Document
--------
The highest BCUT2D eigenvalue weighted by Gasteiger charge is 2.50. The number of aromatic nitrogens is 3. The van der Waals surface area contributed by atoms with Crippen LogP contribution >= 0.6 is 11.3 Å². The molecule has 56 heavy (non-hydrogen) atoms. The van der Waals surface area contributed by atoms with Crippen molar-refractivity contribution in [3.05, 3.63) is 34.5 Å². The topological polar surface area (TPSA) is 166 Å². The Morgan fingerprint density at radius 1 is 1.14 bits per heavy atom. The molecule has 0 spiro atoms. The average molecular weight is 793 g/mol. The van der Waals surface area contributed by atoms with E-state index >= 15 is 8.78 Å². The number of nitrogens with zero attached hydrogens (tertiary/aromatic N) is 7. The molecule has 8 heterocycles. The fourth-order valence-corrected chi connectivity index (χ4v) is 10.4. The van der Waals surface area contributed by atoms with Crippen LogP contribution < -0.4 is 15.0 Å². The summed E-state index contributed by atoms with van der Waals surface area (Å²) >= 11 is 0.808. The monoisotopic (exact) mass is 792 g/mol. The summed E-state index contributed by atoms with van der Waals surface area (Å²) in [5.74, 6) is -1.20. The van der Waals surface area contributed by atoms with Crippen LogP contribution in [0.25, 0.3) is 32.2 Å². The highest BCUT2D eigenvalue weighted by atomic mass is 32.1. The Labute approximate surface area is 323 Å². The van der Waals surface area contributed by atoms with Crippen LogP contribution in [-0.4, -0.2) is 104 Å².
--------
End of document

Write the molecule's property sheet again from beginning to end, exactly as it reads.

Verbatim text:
The highest BCUT2D eigenvalue weighted by Gasteiger charge is 2.50. The number of aromatic nitrogens is 3. The van der Waals surface area contributed by atoms with Crippen LogP contribution >= 0.6 is 11.3 Å². The molecule has 56 heavy (non-hydrogen) atoms. The van der Waals surface area contributed by atoms with Crippen molar-refractivity contribution in [3.05, 3.63) is 34.5 Å². The topological polar surface area (TPSA) is 166 Å². The Morgan fingerprint density at radius 1 is 1.14 bits per heavy atom. The molecule has 0 spiro atoms. The average molecular weight is 793 g/mol. The van der Waals surface area contributed by atoms with E-state index >= 15 is 8.78 Å². The number of nitrogens with zero attached hydrogens (tertiary/aromatic N) is 7. The molecule has 8 heterocycles. The fourth-order valence-corrected chi connectivity index (χ4v) is 10.4. The van der Waals surface area contributed by atoms with Crippen LogP contribution < -0.4 is 15.0 Å². The summed E-state index contributed by atoms with van der Waals surface area (Å²) >= 11 is 0.808. The monoisotopic (exact) mass is 792 g/mol. The summed E-state index contributed by atoms with van der Waals surface area (Å²) in [5.74, 6) is -1.20. The van der Waals surface area contributed by atoms with Crippen LogP contribution in [0.25, 0.3) is 32.2 Å². The highest BCUT2D eigenvalue weighted by atomic mass is 32.1. The Labute approximate surface area is 323 Å². The van der Waals surface area contributed by atoms with Crippen LogP contribution in [-0.4, -0.2) is 104 Å².